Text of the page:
What Do You Consider the Most Important Contribution to the American Workforce?

Labor Day is about more than the end of summer or a day off. It's a day that pays tribute to working men and women. As we recognize Labor Day on Monday, Sept. 1, what would you say has been the most influential contribution to the American workforce? Is it a 40-hour standard workweek, Family and Medical Leave Act, Equal Opportunity laws, or paid time off? Cast your vote in the poll below and leave a comment to share your thoughts.

What Do You Consider the Most Important Contribution to the American Workforce?

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Cyndi September 8, 2014 at 10:13 am

The American Work Ethic is (was) the most important contribution to the American Work Effort. Sadly, this seems to be disappearing. Within the last 20 years or so there has been a noticeable shift from hard working men/women that did their job with pride and integrity to people doing the bare miniumum to get paid.

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chris September 1, 2014 at 2:11 am

I believe the formation of unions to safeguard worker' safety and rights was a very important development in the American workforce. For example, safeguarding bridge builders from falling to their death by having nets put under them while they work was brought about because of unions fighting for the safety and well-being of their workers. Another good exampe of a union was for the protection of the migrant farm workers accomplished by the creation of a union; and there are many more examples of how unions safegurad labor/the working person from abuses by management. Unions have fought a long and difficult fight for their workers over the years to gain decent wages and working conditions and it is unfortunate that a certain political party is trying with all their might to erode the progress that has been made. It is so sad to hear about coal miners in other countries being trapped in mines because of unsafe working conditions and losing their lives which is accepted a given for working in that job as a miner, but in the United States miners have a voice through a union to fight for safeguards for them so their lives are not endangered every time they enter a mine. Yes it is true some unions have become corrupt and have faults, but that does not mean you should condemn all unions for those that have abused their power. The basic premise or reason for unions being created in the first place is sound and was and is still necessary today to safegurard workers from management who would abuse and take advantage of their workforce, in some instances, and who do not care about their workers or their safety or whether they have a decent living wage....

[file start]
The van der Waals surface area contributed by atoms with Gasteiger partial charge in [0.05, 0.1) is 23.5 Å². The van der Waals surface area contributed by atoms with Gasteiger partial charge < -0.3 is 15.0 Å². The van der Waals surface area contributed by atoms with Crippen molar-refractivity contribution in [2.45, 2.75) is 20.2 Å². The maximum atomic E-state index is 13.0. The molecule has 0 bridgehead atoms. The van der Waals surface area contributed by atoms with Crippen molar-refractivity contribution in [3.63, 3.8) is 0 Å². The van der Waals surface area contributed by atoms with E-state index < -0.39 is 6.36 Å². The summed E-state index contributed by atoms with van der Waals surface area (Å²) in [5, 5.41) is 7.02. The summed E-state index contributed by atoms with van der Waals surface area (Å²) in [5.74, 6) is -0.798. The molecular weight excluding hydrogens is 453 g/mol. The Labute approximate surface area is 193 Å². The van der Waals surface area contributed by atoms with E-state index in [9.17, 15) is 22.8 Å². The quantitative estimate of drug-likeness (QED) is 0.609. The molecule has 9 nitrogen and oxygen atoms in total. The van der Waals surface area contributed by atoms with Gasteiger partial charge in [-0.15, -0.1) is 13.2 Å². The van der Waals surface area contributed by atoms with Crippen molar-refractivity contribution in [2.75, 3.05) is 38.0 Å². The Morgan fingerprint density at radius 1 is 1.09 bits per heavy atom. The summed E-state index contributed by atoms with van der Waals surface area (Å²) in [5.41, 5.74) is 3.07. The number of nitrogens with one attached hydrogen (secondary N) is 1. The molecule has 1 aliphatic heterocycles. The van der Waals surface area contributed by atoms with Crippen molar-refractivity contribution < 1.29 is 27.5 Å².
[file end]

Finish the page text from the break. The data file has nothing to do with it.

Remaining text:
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Cathie Felter August 31, 2014 at 12:31 pm

How about Unions??

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Cindy Huesman August 29, 2014 at 11:25 am

I consider the most important contribution to the American Workforce is/was our parents' day-by-day example of the value of work in our society and the value of serving others for a greater good than just themselves. Service to God and to man gives meaning and purpose to a well-lived life.

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Catherine August 29, 2014 at 10:53 am

Voluntary provision of healthcare benefits by employers had and continues to have a huge positive impact on both the workers and their families.

If only the bulk of American citizens still believed in high education and working hard for everything they get. It isn't the 1950s anymore where people can roll out of high school or obtain a useless university degree and get a decent job. This attitude is the single biggest detractor to the American workforce.

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Jessica August 29, 2014 at 8:29 am

The US continues behind the rest of the western world in labor rights. We are one of only 4 countries worldwide that doesn't provide paid parental leave. Women continue to get 77 cents for every dollar a man makes on average. The unemployment rate among African Americans is consistently twice that of whites. Employers refuse to pay their workers a fair wage while expecting taxpayers to subsidize their employees' incomes through government assistance programs. I hope we will all take the extra time this long weekend to write to our local, state, or national representatives about the issues that concern us.

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